Driving across Sedgemoor, a sudden storm reduced visibility to yards, the rain bounced off of the bonnet. Each time the forecasters promise us hot weather it comes for a day, or perhaps two, and then it rains.
If there was ever an ideal summer, it was forty-five years ago, the summer of 1976. It was a time of endless warmth, day upon day of predictable blue skies and rising mercury.
There were but three television stations and, in our part of England, just the BBC on the radio, supplemented by the fuzzy sound of Radio Luxembourg when evening came, but they were sufficient assurance that the day’s weather was set to last.
They were times when television forecasters used boards bearing a map of Britain onto which they fixed magnetic symbols to show the coming day’s meteorological conditions. It was a matter of teenage curiosity why they used an inverted triangle to warn of rain, but in July and August 1976, there was not much cause for curiosity; rain simply disappeared from the outlook.
The sunshine changed things.
People whose lives were sealed off from each other by closed front doors began to venture outside, and, once outside, could hardly not talk to each other. Unless one wished to spend one’s hours closed inside, or sitting in a stony silence, there was a need to interact. Conversations began with those with whom there was previously only a nodding acquaintance.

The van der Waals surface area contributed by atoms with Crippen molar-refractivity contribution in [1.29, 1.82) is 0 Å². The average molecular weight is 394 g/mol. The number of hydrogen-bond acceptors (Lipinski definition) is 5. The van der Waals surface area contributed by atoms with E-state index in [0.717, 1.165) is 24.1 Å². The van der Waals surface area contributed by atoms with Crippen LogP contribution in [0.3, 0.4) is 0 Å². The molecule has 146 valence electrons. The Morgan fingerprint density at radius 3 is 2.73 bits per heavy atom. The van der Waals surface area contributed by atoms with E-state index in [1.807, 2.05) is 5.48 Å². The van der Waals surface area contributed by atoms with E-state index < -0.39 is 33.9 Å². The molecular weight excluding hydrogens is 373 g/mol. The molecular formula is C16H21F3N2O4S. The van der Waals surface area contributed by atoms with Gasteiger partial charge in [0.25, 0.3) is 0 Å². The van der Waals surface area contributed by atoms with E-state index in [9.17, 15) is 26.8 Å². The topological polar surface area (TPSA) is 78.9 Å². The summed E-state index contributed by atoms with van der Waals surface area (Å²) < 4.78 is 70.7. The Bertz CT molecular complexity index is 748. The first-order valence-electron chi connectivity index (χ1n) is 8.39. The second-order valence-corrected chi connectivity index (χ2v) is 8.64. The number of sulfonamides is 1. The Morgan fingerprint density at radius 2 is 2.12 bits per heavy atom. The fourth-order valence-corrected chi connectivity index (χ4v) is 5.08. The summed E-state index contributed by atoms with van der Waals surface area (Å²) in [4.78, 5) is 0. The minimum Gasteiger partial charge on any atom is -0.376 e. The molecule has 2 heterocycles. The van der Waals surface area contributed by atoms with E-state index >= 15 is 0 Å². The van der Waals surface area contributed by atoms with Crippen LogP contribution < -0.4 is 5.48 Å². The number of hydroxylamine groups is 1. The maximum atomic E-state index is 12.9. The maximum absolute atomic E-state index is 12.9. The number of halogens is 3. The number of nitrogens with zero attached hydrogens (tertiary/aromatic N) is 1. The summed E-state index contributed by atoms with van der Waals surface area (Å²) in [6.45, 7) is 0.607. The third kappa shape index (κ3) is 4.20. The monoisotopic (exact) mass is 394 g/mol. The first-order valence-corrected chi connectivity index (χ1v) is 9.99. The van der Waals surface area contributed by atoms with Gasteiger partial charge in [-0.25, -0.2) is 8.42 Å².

The tent taken on a three week camping holiday at Westward Ho! became only a roof under which to sleep, every waking hour was spent in the open air. Camping can be miserable, but that August it was perfect. Sitting out under afternoon blue skies, playing games on the vast beach, listening to music in the beer garden at nights; there could be nowhere better.
Skin cancer had not arrived among us and tans were deep and dark. Suntan lotion was something used by people who flew off to Costas on holidays far beyond our pockets.
We experienced a world familiar to southern Europeans, life al fresco, life with a vibrancy that set it apart from that of the wet summers to which we were used.
It was a summer used as a backdrop for Barbara Vine’s novel, A Fatal Inversion. The summer warmth becomes an integral element of the story, contributing to the impression that there was somehow a new dispensation, a new order of reality. Vine’s story ends in metaphorical darkness, the summer of 1976 ended in actual darkness.
As August drew to a close, the banks of cloud built up and the heat became oppressive; sunshine and breeze were replaced by a heavy humidity until with a flash of lightning, a roll of thunder, and a deluge of rain, familiar England returned.